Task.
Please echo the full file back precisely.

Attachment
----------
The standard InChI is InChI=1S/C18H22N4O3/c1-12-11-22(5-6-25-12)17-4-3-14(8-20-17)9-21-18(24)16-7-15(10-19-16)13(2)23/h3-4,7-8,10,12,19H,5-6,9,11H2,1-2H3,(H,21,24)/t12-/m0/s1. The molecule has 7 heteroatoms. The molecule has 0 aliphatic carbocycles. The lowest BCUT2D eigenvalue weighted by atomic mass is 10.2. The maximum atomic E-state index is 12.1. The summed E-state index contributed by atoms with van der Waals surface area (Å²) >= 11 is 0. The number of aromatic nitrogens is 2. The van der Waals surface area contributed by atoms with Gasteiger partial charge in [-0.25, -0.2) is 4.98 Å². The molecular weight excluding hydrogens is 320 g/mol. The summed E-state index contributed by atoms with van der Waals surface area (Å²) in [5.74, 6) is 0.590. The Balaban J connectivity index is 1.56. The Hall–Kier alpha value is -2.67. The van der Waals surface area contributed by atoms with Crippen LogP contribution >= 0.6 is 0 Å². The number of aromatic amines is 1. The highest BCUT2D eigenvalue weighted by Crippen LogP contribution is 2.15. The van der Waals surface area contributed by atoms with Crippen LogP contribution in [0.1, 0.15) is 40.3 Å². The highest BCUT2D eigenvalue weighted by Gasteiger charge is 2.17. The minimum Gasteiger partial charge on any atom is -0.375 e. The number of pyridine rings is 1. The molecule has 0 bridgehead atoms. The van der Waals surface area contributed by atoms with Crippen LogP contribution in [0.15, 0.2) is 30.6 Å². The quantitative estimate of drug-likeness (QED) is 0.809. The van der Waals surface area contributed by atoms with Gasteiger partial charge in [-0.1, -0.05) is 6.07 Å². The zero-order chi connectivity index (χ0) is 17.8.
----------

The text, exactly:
The standard InChI is InChI=1S/C18H22N4O3/c1-12-11-22(5-6-25-12)17-4-3-14(8-20-17)9-21-18(24)16-7-15(10-19-16)13(2)23/h3-4,7-8,10,12,19H,5-6,9,11H2,1-2H3,(H,21,24)/t12-/m0/s1. The molecule has 7 heteroatoms. The molecule has 0 aliphatic carbocycles. The lowest BCUT2D eigenvalue weighted by atomic mass is 10.2. The maximum atomic E-state index is 12.1. The summed E-state index contributed by atoms with van der Waals surface area (Å²) >= 11 is 0. The number of aromatic nitrogens is 2. The van der Waals surface area contributed by atoms with Gasteiger partial charge in [-0.25, -0.2) is 4.98 Å². The molecular weight excluding hydrogens is 320 g/mol. The summed E-state index contributed by atoms with van der Waals surface area (Å²) in [5.74, 6) is 0.590. The Balaban J connectivity index is 1.56. The Hall–Kier alpha value is -2.67. The van der Waals surface area contributed by atoms with Crippen LogP contribution >= 0.6 is 0 Å². The number of aromatic amines is 1. The highest BCUT2D eigenvalue weighted by Crippen LogP contribution is 2.15. The van der Waals surface area contributed by atoms with Crippen LogP contribution in [0.1, 0.15) is 40.3 Å². The highest BCUT2D eigenvalue weighted by Gasteiger charge is 2.17. The minimum Gasteiger partial charge on any atom is -0.375 e. The number of pyridine rings is 1. The molecule has 0 bridgehead atoms. The van der Waals surface area contributed by atoms with Crippen LogP contribution in [0.15, 0.2) is 30.6 Å². The quantitative estimate of drug-likeness (QED) is 0.809. The van der Waals surface area contributed by atoms with Gasteiger partial charge in [-0.1, -0.05) is 6.07 Å². The zero-order chi connectivity index (χ0) is 17.8.